Cold dreary weather is no excuse for ignoring your garden - shake off the winter blues and get busy

PUBLISHED: 16:40 02 January 2013 | UPDATED: 22:36 20 February 2013

Winter violas and cyclamens Photograph by Andrew Jones

Winter violas and cyclamens Photograph by Andrew Jones

Cold dreary weather is no excuse for ignoring your garden, writes Jacqui Brocklehurst. Shake off the winter blues and get busy

At this time of year the garden can, quite literally, bring a person to their knees. Its a particularly important time for galanthophiles (snowdrop lovers to you and me) who think nothing of scrabbling around on the cold, wet ground to scrutinise these winter beauties.

I often wonder if snowdrops would be as thrilling if they flowered in summer? Is it the sheer bravado of these delicate creatures that we find so delightful? Whatever the reasons, winter flowering plants are impossible to resist.

Witch hazels are my favourites. Flowers unfurl like tissue paper and fill the air with an intoxicating fragrance. I recently took my family for an invigorating winter walk at Rode Hall in Cheshire where the snowdrops and witch hazels are spectacular (the warm scones in the tea room are pretty good too!). On a clear day the red, orange and yellow witch hazels catch the sun and light up like balls of fire and the air is filled with their powerful aroma.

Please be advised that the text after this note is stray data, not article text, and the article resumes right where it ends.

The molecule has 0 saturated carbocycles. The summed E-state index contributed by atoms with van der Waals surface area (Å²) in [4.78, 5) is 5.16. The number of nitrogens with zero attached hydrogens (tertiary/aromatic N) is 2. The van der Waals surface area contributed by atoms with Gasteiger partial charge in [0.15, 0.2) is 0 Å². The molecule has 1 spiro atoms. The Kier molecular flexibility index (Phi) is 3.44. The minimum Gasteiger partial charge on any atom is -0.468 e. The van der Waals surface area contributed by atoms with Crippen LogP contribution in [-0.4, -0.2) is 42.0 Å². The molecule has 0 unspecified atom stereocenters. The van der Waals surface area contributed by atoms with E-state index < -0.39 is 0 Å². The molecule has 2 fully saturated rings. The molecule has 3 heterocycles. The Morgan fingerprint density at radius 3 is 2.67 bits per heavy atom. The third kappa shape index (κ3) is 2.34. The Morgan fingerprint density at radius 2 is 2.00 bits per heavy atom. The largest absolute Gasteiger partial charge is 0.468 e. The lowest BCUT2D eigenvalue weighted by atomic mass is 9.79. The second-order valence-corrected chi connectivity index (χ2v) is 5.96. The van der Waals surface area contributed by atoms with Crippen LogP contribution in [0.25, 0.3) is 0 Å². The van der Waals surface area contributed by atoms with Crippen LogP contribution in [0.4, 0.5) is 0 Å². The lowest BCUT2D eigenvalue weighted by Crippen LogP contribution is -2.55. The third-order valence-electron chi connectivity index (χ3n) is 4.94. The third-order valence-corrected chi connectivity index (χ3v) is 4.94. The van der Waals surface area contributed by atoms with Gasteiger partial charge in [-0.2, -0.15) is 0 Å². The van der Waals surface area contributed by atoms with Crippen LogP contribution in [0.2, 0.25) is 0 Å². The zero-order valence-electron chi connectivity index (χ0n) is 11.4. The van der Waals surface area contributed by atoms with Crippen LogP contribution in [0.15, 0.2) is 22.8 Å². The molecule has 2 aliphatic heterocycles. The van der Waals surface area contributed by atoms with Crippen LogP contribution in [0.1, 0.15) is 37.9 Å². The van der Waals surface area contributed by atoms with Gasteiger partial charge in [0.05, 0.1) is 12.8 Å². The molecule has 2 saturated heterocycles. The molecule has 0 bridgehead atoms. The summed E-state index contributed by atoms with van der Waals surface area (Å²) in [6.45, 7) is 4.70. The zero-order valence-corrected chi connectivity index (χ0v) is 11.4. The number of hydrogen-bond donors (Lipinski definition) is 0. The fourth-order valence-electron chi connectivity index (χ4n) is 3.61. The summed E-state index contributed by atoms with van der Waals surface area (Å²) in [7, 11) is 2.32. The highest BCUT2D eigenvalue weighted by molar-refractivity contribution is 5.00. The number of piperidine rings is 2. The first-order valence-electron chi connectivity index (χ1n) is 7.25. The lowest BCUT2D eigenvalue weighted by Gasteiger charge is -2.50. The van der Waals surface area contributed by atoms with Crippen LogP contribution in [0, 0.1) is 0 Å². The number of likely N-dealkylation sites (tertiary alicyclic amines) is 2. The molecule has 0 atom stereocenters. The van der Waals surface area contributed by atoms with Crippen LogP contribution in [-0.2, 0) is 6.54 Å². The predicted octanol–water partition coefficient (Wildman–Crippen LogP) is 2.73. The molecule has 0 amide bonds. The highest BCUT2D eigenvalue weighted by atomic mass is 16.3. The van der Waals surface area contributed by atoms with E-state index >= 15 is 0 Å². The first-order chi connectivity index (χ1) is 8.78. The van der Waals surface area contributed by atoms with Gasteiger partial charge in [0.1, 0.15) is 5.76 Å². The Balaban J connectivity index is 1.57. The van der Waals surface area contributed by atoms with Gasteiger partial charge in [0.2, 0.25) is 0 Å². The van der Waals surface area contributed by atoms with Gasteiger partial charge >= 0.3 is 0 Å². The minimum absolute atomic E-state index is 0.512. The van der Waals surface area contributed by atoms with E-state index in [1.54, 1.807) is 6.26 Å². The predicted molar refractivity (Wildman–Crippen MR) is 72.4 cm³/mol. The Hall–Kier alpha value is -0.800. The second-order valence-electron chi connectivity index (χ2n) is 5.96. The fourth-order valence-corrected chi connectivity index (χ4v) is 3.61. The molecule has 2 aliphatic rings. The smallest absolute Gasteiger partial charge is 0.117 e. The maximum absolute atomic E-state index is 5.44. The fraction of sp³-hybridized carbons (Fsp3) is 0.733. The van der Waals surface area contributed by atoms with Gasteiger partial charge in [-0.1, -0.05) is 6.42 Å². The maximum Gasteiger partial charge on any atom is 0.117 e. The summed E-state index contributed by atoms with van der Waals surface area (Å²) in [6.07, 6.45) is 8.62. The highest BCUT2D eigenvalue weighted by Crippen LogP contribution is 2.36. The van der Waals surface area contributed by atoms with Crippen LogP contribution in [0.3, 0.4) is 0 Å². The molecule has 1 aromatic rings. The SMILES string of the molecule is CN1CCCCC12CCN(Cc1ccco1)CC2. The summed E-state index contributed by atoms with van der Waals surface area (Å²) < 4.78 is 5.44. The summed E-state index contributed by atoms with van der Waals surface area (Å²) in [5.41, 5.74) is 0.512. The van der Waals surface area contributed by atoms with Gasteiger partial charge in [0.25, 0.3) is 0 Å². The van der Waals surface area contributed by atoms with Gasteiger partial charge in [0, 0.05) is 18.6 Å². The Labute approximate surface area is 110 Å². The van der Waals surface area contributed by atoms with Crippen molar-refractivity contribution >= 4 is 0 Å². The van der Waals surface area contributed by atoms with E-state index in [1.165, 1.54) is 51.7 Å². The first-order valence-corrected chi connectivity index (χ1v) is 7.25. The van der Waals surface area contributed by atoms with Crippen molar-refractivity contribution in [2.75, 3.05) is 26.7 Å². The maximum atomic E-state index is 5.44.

With the snowdrops its a different story. There is a rumour that some varieties of snowdrop have a honeyed fragrance but this scent has, so far, eluded me. To the untrained eye most snowdrops look the same: delicate white droplets nodding on the end of a slender stem. But dont mention that to a galanthophile who will distinguish each and every one by markings on its petals. A serious collector will spend hundreds of pounds on one single rare bulb.

For the novice the best way to establish a snowdrop collection is to plant them in the green. This means buying the plants when they have flowered but the leaves are still showing. Galanthus nivalis and Galanthus elwesii are good starter plants with the latter being a little more robust.

Snowdrops enjoy winter sunshine and need protecting from summer heat. They will thrive in humus rich soil that is moist, yet well drained. Why not create your own winter magic by planting the pure white Betula jacquemontii with burgundy leaved Heuchera Plum pudding and a carpet of dainty white snowdrops?

Jacquis blog is http/ or visit her website

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